There are other interrupt techniques which greatly simplify the whole process but in doing so provide very fast servicing at the expense of several restrictions. These so-called fast interrupts are often used on DSP processors or microcontrollers where a small software routine is executed without saving the processor context.
This type of support is available on the DSP56000 signal processors, for example. External interrupts normally generate a fast interrupt routine exception. The external interrupt is synchro-nised with the processor clock for two successive clocks, at which point the processor fetches the two instructions from the appropri-ate vector location and executes them.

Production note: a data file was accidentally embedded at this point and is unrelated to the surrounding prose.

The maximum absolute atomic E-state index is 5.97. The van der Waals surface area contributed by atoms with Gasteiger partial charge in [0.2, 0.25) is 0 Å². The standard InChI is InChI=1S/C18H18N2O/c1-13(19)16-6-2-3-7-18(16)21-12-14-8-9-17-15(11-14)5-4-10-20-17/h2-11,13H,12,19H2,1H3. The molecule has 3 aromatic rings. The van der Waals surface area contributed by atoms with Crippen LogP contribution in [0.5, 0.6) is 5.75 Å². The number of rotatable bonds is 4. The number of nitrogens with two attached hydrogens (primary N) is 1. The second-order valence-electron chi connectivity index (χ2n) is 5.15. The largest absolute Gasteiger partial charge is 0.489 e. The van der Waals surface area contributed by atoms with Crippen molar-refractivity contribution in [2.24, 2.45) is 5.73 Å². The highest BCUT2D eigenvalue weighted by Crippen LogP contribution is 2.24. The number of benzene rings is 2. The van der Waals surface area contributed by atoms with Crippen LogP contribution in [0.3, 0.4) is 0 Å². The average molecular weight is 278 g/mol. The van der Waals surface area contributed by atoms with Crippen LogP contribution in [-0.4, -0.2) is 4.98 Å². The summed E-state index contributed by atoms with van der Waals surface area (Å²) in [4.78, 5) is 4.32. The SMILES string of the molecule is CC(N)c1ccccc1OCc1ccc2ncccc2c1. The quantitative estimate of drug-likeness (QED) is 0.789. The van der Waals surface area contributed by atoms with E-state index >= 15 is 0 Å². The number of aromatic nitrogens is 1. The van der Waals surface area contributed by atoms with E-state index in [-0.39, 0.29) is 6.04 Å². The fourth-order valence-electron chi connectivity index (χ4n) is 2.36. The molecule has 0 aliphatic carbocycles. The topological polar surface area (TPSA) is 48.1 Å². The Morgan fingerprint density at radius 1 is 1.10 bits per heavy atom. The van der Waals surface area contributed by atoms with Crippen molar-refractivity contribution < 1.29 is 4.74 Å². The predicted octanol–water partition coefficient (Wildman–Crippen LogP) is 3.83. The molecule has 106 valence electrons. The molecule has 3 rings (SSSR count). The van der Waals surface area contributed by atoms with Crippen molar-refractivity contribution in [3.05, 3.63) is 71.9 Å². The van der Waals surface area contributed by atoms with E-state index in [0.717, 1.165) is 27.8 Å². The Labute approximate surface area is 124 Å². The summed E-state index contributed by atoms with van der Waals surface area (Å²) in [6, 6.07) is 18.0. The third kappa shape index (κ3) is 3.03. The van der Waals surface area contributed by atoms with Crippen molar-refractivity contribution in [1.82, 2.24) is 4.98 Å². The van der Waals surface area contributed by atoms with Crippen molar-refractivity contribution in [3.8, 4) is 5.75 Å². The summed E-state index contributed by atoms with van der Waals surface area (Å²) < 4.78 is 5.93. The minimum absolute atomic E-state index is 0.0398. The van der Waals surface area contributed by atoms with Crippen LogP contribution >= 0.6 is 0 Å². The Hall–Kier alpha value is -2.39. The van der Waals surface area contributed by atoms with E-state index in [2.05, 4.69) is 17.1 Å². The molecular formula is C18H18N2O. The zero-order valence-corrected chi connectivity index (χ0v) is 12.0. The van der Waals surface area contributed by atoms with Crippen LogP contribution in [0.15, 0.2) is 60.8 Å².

Once completed, the program counter simply carries on as if nothing has happened. The advantage is that there is no stack frame building or any other such delays. The disadvantage con-cerns the size of the routine that can be executed and the resources allocated. When using such a technique, it is usual to allocate a couple of address registers for the fast interrupt routine to use. This allows coefficient tables to be built, almost in parallel with normal execution.
The SCI timer is programmed to generate a two instruction fast interrupt which simply auto-increments register R1. This acts as a simple counter which times the period between events. The event itself generates an IRQA interrupt, which forces a standard service routine. The exception handler jumps to routine VEL which processes the data (i.e. takes the value of R and uses it to compute the period), resets R1 and returns from the interrupt.